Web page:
Episcopal Diocese of Rochester
Joy in Christ, a way of life

Lent 2


Lent 2 - The will of God is not to escape, but to embrace the human condition, and by loving us to change us.


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There is a notion, that we all share at some point, that the church should somehow be above it all, should ride calm and untouched above the storm. It seems anathema that God would get all mixed up in the chaos and dirt of human strife. But that’s just what Jesus did, much to Peter’s dismay. Jesus suggested to Peter that asking him to be exempt from the human condition was to be on the side of the Evil One.


The church, our church, is now in the midst of a great cultural change from which it cannot escape. For the last three hundred years we’ve been part of a cultural landscape in which the dominant form of organization has been the voluntary association, the coming together of well-intended citizens in voluntary groups with a mission to improve society. People came together because they were Episcopalians or Rotarians or firefighters. The groups were diverse, joined not by politics or blood, but by a shared mission, a shared purpose. These diverse, volunteer associations are now being replaced by special purpose groups united by identity and politics. The groupings are much more homogeneous, and their purpose is to express and amplify their perspective, their identity, not to uphold the common good. What they’re against is often more important than what they’re for.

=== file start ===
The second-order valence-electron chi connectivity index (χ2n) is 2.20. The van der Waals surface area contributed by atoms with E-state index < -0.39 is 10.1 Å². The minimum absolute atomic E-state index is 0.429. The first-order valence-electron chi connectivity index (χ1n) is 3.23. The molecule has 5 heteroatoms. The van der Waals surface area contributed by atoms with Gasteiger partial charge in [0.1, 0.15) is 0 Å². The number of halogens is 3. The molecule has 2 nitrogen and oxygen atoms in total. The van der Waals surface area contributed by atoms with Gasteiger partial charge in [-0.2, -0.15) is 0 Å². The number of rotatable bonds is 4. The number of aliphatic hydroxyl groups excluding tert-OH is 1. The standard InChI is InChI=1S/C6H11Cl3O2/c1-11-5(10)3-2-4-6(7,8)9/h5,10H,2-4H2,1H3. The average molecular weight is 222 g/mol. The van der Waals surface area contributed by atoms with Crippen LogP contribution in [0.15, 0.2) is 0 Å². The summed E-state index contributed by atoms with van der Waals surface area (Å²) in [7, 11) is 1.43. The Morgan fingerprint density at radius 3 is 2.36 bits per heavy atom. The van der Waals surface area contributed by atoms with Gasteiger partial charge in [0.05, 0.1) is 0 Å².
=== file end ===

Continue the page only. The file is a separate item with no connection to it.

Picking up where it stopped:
The church is part of this process. The splitting of faith communities along political and identity lines that we’ve been through and that we see now in the United Methodist Church and the Presbyterian Church is part of the movement from voluntary association to special purpose group. We feel the pull everywhere we go – to proclaim our identities and express our needs and desires as clearly as we can. Somehow God’s intentions, made known to us Jesus Christ, have taken a backseat who we are and what we want.


But the solution is not to withdraw, not to seek some sort of untouched purity. Rather, it is to throw ourselves into the fray with the love of God for all. Jesus died because of the politics of his day. And the risks remain. But the will of God is not to escape, but to embrace the human condition and, by loving us, to change us. We aren’t all together in one place. But can we, in this time, bring the love of God to every place we go, and to every person we meet? Is this not what it means to keep the faith?